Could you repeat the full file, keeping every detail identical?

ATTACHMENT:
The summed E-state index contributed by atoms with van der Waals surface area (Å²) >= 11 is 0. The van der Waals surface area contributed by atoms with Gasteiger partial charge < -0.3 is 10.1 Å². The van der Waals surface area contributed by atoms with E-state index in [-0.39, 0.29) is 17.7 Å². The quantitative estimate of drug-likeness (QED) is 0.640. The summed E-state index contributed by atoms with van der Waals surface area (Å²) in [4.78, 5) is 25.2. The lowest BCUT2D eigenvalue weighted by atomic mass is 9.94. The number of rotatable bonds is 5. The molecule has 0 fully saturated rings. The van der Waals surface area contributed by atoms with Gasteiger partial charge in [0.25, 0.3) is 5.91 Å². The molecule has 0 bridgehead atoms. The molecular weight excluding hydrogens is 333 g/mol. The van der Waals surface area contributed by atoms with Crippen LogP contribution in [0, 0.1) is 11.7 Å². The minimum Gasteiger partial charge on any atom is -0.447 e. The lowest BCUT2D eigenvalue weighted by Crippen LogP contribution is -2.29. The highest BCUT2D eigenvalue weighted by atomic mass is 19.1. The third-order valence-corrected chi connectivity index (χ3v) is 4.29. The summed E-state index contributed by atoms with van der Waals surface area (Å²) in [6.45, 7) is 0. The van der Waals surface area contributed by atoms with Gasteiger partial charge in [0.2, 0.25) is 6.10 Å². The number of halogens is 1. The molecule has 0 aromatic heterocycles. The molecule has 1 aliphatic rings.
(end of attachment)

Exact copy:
The summed E-state index contributed by atoms with van der Waals surface area (Å²) >= 11 is 0. The van der Waals surface area contributed by atoms with Gasteiger partial charge < -0.3 is 10.1 Å². The van der Waals surface area contributed by atoms with E-state index in [-0.39, 0.29) is 17.7 Å². The quantitative estimate of drug-likeness (QED) is 0.640. The summed E-state index contributed by atoms with van der Waals surface area (Å²) in [4.78, 5) is 25.2. The lowest BCUT2D eigenvalue weighted by atomic mass is 9.94. The number of rotatable bonds is 5. The molecule has 0 fully saturated rings. The van der Waals surface area contributed by atoms with Gasteiger partial charge in [0.25, 0.3) is 5.91 Å². The molecule has 0 bridgehead atoms. The molecular weight excluding hydrogens is 333 g/mol. The van der Waals surface area contributed by atoms with Crippen LogP contribution in [0, 0.1) is 11.7 Å². The minimum Gasteiger partial charge on any atom is -0.447 e. The lowest BCUT2D eigenvalue weighted by Crippen LogP contribution is -2.29. The highest BCUT2D eigenvalue weighted by atomic mass is 19.1. The third-order valence-corrected chi connectivity index (χ3v) is 4.29. The summed E-state index contributed by atoms with van der Waals surface area (Å²) in [6.45, 7) is 0. The van der Waals surface area contributed by atoms with Gasteiger partial charge in [0.2, 0.25) is 6.10 Å². The number of halogens is 1. The molecule has 0 aromatic heterocycles. The molecule has 1 aliphatic rings.